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Body brokers leave international trail of questions, corruption; Florida company under scrutiny

By Kate WillsonVlad LavrovMartina Keller, Michael Hudson The International Consortium of Investigative Journalists and Iwatch News by the Center for Public Integrity 
Michael Mastromarino

On Feb. 24, Ukrainian authorities made an alarming discovery: bones and other human tissues crammed into coolers in a grimy white minibus.

In April 2003, Robert Ambrosino murdered his ex-fiancée — a 22-year-old aspiring actress — by shooting her in the face with a .45-caliber pistol. Then he turned the gun around and killed himself.

Soon after, Ambrosino’s corpse entered the United States’ vast tissue-donation system, his skin, bones and other body parts destined for use in the manufacture of cutting-edge medical products.

But before they entered the system, Michael Mastromarino, owner of a New Jersey-based tissue recovery firm, needed to solve a couple of problems. He didn’t want to have to report that Ambrosino had perished in a murder-suicide. And he didn’t want anyone to know that Ambrosino’s family hadn’t given permission for his body to be used for tissue donation.

Mastromarino solved both problems the same way: He lied.

Mastromarino was the leader of a now-infamous human tissue trafficking ring that fed an international trade in body parts. Along with tissues from Ambrosino’s corpse, he stole parts from grandmothers, electrical engineers, and factory workers, as well as from the remains of famed journalist Alistair Cooke.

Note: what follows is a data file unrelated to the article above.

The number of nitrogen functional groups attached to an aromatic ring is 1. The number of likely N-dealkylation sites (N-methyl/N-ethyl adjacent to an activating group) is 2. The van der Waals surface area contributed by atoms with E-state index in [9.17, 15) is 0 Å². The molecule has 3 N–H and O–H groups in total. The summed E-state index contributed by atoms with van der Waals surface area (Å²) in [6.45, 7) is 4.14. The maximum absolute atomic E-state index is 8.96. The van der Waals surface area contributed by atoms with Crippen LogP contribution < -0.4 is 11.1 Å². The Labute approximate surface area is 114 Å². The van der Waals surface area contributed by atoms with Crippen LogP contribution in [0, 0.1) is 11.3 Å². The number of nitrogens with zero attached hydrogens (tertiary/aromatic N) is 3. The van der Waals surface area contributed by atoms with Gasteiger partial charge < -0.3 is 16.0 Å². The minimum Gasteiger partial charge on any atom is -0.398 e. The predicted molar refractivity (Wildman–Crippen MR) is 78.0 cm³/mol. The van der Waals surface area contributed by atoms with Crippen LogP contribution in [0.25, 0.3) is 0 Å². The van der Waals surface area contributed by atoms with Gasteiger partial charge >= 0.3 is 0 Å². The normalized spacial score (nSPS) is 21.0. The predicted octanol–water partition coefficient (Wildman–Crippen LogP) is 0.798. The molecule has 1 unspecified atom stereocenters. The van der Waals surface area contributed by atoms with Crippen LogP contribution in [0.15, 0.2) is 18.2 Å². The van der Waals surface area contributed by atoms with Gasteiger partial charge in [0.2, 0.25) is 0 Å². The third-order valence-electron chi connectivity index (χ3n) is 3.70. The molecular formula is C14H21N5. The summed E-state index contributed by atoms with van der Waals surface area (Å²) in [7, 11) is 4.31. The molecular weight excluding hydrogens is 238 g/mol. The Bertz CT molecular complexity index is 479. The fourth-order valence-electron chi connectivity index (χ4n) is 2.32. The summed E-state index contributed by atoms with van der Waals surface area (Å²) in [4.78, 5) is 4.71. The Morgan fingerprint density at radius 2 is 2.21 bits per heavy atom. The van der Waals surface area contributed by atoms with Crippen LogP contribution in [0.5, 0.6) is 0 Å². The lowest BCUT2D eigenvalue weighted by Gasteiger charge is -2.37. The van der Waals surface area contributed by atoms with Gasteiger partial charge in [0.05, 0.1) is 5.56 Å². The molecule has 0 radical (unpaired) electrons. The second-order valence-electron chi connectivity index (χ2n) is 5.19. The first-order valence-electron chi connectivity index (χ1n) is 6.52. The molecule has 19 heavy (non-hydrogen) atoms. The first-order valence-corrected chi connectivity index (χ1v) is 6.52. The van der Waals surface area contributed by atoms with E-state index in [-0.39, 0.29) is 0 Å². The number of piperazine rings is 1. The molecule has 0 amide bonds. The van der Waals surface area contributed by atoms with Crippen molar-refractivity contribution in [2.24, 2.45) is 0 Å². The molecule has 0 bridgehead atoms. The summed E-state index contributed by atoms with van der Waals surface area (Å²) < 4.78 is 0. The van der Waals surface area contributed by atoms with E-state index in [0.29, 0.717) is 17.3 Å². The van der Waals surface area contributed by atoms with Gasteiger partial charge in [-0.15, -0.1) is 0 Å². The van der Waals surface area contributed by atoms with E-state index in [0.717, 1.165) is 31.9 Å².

The disgraced dental surgeon from Brooklyn supplied the raw material for products used for a host of surgical operations — from knee repair to plastic surgery and cosmetic implants. He was a ground-level player in an industry that makes its profits by harvesting human tissues mostly from the United States, but also from Slovakia, Estonia, Mexico, and other countries around the world. One of Mastromarino’s top buyers was Alachua headquartered RTI Biologics, a processor of American, Canadian and Ukrainian body parts that trades among the high-tech companies on the NASDAQ stock exchange.

Years after Mastromarino was sent to prison and the publicity in his case quieted down, his story has been given new life by a lawsuit filed in a Staten Island courthouse. New York Supreme Court Judge Joseph J. Maltese has given the green light for RTI to stand trial Oct. 22 in a civil case that will delve into what the company knew — or should have known — about Mastromarino’s body snatching.


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